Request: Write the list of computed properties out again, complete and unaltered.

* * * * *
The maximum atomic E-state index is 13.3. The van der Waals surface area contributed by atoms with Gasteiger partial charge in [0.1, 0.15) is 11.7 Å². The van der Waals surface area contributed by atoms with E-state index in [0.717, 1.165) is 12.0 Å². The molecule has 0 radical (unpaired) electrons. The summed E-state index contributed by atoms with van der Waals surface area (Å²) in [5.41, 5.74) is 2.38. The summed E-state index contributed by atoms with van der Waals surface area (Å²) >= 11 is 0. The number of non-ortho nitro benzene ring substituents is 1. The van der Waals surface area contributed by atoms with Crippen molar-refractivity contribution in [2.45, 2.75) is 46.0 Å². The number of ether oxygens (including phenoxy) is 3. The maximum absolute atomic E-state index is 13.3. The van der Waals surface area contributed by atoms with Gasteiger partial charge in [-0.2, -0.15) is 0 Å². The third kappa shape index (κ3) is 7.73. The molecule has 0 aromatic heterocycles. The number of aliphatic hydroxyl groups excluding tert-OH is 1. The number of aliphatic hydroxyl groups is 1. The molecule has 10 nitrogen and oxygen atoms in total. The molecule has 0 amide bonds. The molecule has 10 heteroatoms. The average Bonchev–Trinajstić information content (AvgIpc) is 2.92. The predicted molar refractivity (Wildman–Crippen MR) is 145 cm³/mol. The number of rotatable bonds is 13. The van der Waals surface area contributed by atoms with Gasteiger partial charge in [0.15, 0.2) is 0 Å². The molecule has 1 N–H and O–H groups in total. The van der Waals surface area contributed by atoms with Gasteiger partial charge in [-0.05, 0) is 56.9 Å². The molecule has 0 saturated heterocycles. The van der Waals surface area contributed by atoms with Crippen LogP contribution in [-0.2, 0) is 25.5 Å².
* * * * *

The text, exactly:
The maximum atomic E-state index is 13.3. The van der Waals surface area contributed by atoms with Gasteiger partial charge in [0.1, 0.15) is 11.7 Å². The van der Waals surface area contributed by atoms with E-state index in [0.717, 1.165) is 12.0 Å². The molecule has 0 radical (unpaired) electrons. The summed E-state index contributed by atoms with van der Waals surface area (Å²) in [5.41, 5.74) is 2.38. The summed E-state index contributed by atoms with van der Waals surface area (Å²) >= 11 is 0. The number of non-ortho nitro benzene ring substituents is 1. The van der Waals surface area contributed by atoms with Crippen molar-refractivity contribution in [2.45, 2.75) is 46.0 Å². The number of ether oxygens (including phenoxy) is 3. The maximum absolute atomic E-state index is 13.3. The van der Waals surface area contributed by atoms with Gasteiger partial charge in [-0.2, -0.15) is 0 Å². The third kappa shape index (κ3) is 7.73. The molecule has 0 aromatic heterocycles. The number of aliphatic hydroxyl groups excluding tert-OH is 1. The number of aliphatic hydroxyl groups is 1. The molecule has 10 nitrogen and oxygen atoms in total. The molecule has 0 amide bonds. The molecule has 10 heteroatoms. The average Bonchev–Trinajstić information content (AvgIpc) is 2.92. The predicted molar refractivity (Wildman–Crippen MR) is 145 cm³/mol. The number of rotatable bonds is 13. The van der Waals surface area contributed by atoms with Gasteiger partial charge in [0.15, 0.2) is 0 Å². The molecule has 1 N–H and O–H groups in total. The van der Waals surface area contributed by atoms with Gasteiger partial charge in [-0.05, 0) is 56.9 Å². The molecule has 0 saturated heterocycles. The van der Waals surface area contributed by atoms with Crippen LogP contribution in [-0.2, 0) is 25.5 Å².